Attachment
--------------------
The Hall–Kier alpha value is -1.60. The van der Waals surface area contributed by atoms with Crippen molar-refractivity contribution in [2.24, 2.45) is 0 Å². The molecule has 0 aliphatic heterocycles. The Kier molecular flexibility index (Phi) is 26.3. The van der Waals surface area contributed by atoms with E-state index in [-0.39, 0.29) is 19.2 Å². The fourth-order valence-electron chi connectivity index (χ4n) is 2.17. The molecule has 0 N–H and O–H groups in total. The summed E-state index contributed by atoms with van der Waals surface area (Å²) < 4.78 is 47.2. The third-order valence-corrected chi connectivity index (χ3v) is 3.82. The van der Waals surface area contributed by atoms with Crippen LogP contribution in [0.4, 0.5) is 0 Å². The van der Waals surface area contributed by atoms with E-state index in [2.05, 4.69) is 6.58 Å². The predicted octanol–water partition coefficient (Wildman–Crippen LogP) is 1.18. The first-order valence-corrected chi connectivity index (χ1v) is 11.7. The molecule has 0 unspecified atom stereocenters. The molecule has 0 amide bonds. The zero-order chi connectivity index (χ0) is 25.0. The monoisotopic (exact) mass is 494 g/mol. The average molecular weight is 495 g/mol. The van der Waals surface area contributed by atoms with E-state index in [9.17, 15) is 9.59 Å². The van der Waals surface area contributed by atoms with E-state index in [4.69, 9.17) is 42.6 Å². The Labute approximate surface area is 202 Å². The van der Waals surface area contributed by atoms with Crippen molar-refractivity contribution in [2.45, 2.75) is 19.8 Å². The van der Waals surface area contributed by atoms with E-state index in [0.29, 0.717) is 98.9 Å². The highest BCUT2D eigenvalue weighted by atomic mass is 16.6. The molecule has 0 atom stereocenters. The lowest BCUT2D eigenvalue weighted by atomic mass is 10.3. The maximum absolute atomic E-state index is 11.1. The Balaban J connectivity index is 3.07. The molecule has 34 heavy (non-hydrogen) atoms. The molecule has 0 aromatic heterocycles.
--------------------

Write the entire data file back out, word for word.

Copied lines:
The Hall–Kier alpha value is -1.60. The van der Waals surface area contributed by atoms with Crippen molar-refractivity contribution in [2.24, 2.45) is 0 Å². The molecule has 0 aliphatic heterocycles. The Kier molecular flexibility index (Phi) is 26.3. The van der Waals surface area contributed by atoms with E-state index in [-0.39, 0.29) is 19.2 Å². The fourth-order valence-electron chi connectivity index (χ4n) is 2.17. The molecule has 0 N–H and O–H groups in total. The summed E-state index contributed by atoms with van der Waals surface area (Å²) < 4.78 is 47.2. The third-order valence-corrected chi connectivity index (χ3v) is 3.82. The van der Waals surface area contributed by atoms with Crippen LogP contribution in [0.4, 0.5) is 0 Å². The van der Waals surface area contributed by atoms with E-state index in [2.05, 4.69) is 6.58 Å². The predicted octanol–water partition coefficient (Wildman–Crippen LogP) is 1.18. The first-order valence-corrected chi connectivity index (χ1v) is 11.7. The molecule has 0 unspecified atom stereocenters. The molecule has 0 amide bonds. The zero-order chi connectivity index (χ0) is 25.0. The monoisotopic (exact) mass is 494 g/mol. The average molecular weight is 495 g/mol. The van der Waals surface area contributed by atoms with E-state index in [9.17, 15) is 9.59 Å². The van der Waals surface area contributed by atoms with E-state index in [4.69, 9.17) is 42.6 Å². The Labute approximate surface area is 202 Å². The van der Waals surface area contributed by atoms with Crippen molar-refractivity contribution in [2.45, 2.75) is 19.8 Å². The van der Waals surface area contributed by atoms with E-state index in [0.29, 0.717) is 98.9 Å². The highest BCUT2D eigenvalue weighted by atomic mass is 16.6. The molecule has 0 atom stereocenters. The lowest BCUT2D eigenvalue weighted by atomic mass is 10.3. The maximum absolute atomic E-state index is 11.1. The Balaban J connectivity index is 3.07. The molecule has 34 heavy (non-hydrogen) atoms. The molecule has 0 aromatic heterocycles.